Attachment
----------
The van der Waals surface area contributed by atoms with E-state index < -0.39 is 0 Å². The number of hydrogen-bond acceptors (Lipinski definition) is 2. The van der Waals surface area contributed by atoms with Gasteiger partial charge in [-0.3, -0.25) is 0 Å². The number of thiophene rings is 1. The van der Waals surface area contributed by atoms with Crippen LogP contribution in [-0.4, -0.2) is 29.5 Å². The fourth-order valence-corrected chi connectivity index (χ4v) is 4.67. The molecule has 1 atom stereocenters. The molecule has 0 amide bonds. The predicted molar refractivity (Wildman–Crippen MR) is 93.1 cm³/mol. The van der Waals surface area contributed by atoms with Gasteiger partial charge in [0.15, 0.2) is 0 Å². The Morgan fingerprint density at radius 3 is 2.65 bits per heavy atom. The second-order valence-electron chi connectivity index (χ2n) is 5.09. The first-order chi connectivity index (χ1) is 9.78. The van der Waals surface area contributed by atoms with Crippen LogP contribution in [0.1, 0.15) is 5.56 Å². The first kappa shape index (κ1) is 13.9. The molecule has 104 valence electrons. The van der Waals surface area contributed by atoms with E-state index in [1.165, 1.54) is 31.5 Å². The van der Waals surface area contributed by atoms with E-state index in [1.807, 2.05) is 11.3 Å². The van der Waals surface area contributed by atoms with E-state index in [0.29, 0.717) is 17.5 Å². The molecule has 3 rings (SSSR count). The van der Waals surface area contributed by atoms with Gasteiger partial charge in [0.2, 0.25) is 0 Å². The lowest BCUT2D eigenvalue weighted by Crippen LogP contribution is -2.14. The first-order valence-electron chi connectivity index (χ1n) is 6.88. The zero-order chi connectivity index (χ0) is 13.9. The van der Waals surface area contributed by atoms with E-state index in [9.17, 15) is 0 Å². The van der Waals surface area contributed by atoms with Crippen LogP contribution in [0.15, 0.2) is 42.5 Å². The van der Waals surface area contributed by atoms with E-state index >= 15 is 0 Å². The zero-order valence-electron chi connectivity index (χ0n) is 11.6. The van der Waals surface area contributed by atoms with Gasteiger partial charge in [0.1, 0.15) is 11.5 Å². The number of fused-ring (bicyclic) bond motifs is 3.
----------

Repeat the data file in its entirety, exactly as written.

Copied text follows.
The van der Waals surface area contributed by atoms with E-state index < -0.39 is 0 Å². The number of hydrogen-bond acceptors (Lipinski definition) is 2. The van der Waals surface area contributed by atoms with Gasteiger partial charge in [-0.3, -0.25) is 0 Å². The number of thiophene rings is 1. The van der Waals surface area contributed by atoms with Crippen LogP contribution in [-0.4, -0.2) is 29.5 Å². The fourth-order valence-corrected chi connectivity index (χ4v) is 4.67. The molecule has 1 atom stereocenters. The molecule has 0 amide bonds. The predicted molar refractivity (Wildman–Crippen MR) is 93.1 cm³/mol. The van der Waals surface area contributed by atoms with Gasteiger partial charge in [0.15, 0.2) is 0 Å². The Morgan fingerprint density at radius 3 is 2.65 bits per heavy atom. The second-order valence-electron chi connectivity index (χ2n) is 5.09. The first-order chi connectivity index (χ1) is 9.78. The van der Waals surface area contributed by atoms with Crippen LogP contribution in [0.1, 0.15) is 5.56 Å². The first kappa shape index (κ1) is 13.9. The molecule has 104 valence electrons. The van der Waals surface area contributed by atoms with E-state index in [1.165, 1.54) is 31.5 Å². The van der Waals surface area contributed by atoms with E-state index in [1.807, 2.05) is 11.3 Å². The van der Waals surface area contributed by atoms with E-state index in [0.29, 0.717) is 17.5 Å². The molecule has 3 rings (SSSR count). The van der Waals surface area contributed by atoms with Gasteiger partial charge in [0.2, 0.25) is 0 Å². The lowest BCUT2D eigenvalue weighted by Crippen LogP contribution is -2.14. The first-order valence-electron chi connectivity index (χ1n) is 6.88. The zero-order chi connectivity index (χ0) is 13.9. The van der Waals surface area contributed by atoms with E-state index in [9.17, 15) is 0 Å². The van der Waals surface area contributed by atoms with Crippen LogP contribution in [0.15, 0.2) is 42.5 Å². The van der Waals surface area contributed by atoms with E-state index >= 15 is 0 Å². The zero-order valence-electron chi connectivity index (χ0n) is 11.6. The van der Waals surface area contributed by atoms with Gasteiger partial charge in [0.1, 0.15) is 11.5 Å². The number of fused-ring (bicyclic) bond motifs is 3.